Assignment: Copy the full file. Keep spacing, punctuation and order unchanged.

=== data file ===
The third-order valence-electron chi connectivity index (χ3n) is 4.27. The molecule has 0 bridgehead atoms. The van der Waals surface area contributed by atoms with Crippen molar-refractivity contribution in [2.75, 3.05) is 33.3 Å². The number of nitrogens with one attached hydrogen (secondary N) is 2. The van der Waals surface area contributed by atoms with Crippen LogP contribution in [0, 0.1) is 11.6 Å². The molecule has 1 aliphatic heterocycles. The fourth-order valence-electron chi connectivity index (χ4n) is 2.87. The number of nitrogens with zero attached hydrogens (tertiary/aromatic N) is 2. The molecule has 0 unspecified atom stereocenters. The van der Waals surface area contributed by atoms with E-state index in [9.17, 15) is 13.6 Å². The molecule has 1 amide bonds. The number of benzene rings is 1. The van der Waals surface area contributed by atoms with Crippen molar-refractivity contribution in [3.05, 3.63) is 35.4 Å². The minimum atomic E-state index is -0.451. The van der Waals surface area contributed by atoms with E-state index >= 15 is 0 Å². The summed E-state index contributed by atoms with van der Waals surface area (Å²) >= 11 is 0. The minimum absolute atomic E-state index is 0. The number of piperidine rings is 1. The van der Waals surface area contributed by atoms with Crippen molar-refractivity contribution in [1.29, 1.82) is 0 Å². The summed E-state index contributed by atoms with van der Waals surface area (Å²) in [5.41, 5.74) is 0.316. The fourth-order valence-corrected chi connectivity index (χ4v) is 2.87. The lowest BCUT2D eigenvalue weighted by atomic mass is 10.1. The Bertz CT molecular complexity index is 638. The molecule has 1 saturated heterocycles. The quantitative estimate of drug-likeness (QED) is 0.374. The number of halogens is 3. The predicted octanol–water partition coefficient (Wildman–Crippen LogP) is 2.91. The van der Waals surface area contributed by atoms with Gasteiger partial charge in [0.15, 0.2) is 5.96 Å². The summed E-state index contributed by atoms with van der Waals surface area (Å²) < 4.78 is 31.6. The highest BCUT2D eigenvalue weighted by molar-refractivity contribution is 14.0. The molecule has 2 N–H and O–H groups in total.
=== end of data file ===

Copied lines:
The third-order valence-electron chi connectivity index (χ3n) is 4.27. The molecule has 0 bridgehead atoms. The van der Waals surface area contributed by atoms with Crippen molar-refractivity contribution in [2.75, 3.05) is 33.3 Å². The number of nitrogens with one attached hydrogen (secondary N) is 2. The van der Waals surface area contributed by atoms with Crippen LogP contribution in [0, 0.1) is 11.6 Å². The molecule has 1 aliphatic heterocycles. The fourth-order valence-electron chi connectivity index (χ4n) is 2.87. The number of nitrogens with zero attached hydrogens (tertiary/aromatic N) is 2. The molecule has 0 unspecified atom stereocenters. The van der Waals surface area contributed by atoms with E-state index in [9.17, 15) is 13.6 Å². The molecule has 1 amide bonds. The number of benzene rings is 1. The van der Waals surface area contributed by atoms with Crippen molar-refractivity contribution in [3.05, 3.63) is 35.4 Å². The minimum atomic E-state index is -0.451. The van der Waals surface area contributed by atoms with E-state index >= 15 is 0 Å². The summed E-state index contributed by atoms with van der Waals surface area (Å²) >= 11 is 0. The minimum absolute atomic E-state index is 0. The number of piperidine rings is 1. The van der Waals surface area contributed by atoms with Crippen molar-refractivity contribution in [1.29, 1.82) is 0 Å². The summed E-state index contributed by atoms with van der Waals surface area (Å²) in [5.41, 5.74) is 0.316. The fourth-order valence-corrected chi connectivity index (χ4v) is 2.87. The lowest BCUT2D eigenvalue weighted by atomic mass is 10.1. The Bertz CT molecular complexity index is 638. The molecule has 1 saturated heterocycles. The quantitative estimate of drug-likeness (QED) is 0.374. The number of halogens is 3. The predicted octanol–water partition coefficient (Wildman–Crippen LogP) is 2.91. The van der Waals surface area contributed by atoms with Gasteiger partial charge in [0.15, 0.2) is 5.96 Å². The summed E-state index contributed by atoms with van der Waals surface area (Å²) < 4.78 is 31.6. The highest BCUT2D eigenvalue weighted by molar-refractivity contribution is 14.0. The molecule has 2 N–H and O–H groups in total.